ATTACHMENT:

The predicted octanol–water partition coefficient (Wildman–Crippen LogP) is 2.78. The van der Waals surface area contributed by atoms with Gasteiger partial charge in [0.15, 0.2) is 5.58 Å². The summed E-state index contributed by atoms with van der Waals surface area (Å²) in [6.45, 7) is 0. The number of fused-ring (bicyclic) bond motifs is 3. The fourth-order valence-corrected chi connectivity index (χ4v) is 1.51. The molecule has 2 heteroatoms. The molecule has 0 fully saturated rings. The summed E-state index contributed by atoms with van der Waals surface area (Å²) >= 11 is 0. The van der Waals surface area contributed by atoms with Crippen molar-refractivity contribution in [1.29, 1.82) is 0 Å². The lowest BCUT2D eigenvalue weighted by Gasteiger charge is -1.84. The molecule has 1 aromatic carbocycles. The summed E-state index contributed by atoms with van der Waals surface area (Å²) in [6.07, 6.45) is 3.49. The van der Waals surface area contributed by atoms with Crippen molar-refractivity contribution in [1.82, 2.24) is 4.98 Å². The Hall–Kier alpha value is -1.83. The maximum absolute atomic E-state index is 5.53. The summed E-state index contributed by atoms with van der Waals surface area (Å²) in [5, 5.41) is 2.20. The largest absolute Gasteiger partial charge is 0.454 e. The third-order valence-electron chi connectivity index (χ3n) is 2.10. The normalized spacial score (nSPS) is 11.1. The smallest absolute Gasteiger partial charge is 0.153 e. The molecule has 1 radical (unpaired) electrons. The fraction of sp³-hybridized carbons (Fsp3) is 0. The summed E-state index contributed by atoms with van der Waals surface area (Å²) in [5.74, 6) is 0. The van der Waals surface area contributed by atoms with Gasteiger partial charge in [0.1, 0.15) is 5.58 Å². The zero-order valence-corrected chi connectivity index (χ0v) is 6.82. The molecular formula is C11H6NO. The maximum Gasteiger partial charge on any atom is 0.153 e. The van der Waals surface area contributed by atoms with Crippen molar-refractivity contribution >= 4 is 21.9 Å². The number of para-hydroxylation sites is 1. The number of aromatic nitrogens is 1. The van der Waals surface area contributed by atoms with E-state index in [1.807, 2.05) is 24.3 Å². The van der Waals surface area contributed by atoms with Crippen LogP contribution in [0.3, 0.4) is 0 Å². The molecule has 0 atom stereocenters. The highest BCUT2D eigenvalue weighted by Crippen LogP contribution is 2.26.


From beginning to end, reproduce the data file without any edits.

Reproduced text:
The predicted octanol–water partition coefficient (Wildman–Crippen LogP) is 2.78. The van der Waals surface area contributed by atoms with Gasteiger partial charge in [0.15, 0.2) is 5.58 Å². The summed E-state index contributed by atoms with van der Waals surface area (Å²) in [6.45, 7) is 0. The number of fused-ring (bicyclic) bond motifs is 3. The fourth-order valence-corrected chi connectivity index (χ4v) is 1.51. The molecule has 2 heteroatoms. The molecule has 0 fully saturated rings. The summed E-state index contributed by atoms with van der Waals surface area (Å²) >= 11 is 0. The van der Waals surface area contributed by atoms with Crippen molar-refractivity contribution in [1.29, 1.82) is 0 Å². The lowest BCUT2D eigenvalue weighted by Gasteiger charge is -1.84. The molecule has 1 aromatic carbocycles. The summed E-state index contributed by atoms with van der Waals surface area (Å²) in [6.07, 6.45) is 3.49. The van der Waals surface area contributed by atoms with Crippen molar-refractivity contribution in [1.82, 2.24) is 4.98 Å². The Hall–Kier alpha value is -1.83. The maximum absolute atomic E-state index is 5.53. The summed E-state index contributed by atoms with van der Waals surface area (Å²) in [5, 5.41) is 2.20. The largest absolute Gasteiger partial charge is 0.454 e. The third-order valence-electron chi connectivity index (χ3n) is 2.10. The normalized spacial score (nSPS) is 11.1. The smallest absolute Gasteiger partial charge is 0.153 e. The molecule has 1 radical (unpaired) electrons. The fraction of sp³-hybridized carbons (Fsp3) is 0. The summed E-state index contributed by atoms with van der Waals surface area (Å²) in [5.74, 6) is 0. The van der Waals surface area contributed by atoms with Gasteiger partial charge in [0.1, 0.15) is 5.58 Å². The zero-order valence-corrected chi connectivity index (χ0v) is 6.82. The molecular formula is C11H6NO. The maximum Gasteiger partial charge on any atom is 0.153 e. The van der Waals surface area contributed by atoms with Crippen molar-refractivity contribution >= 4 is 21.9 Å². The number of para-hydroxylation sites is 1. The number of aromatic nitrogens is 1. The van der Waals surface area contributed by atoms with E-state index in [1.807, 2.05) is 24.3 Å². The van der Waals surface area contributed by atoms with Crippen LogP contribution in [0.3, 0.4) is 0 Å². The molecule has 0 atom stereocenters. The highest BCUT2D eigenvalue weighted by Crippen LogP contribution is 2.26.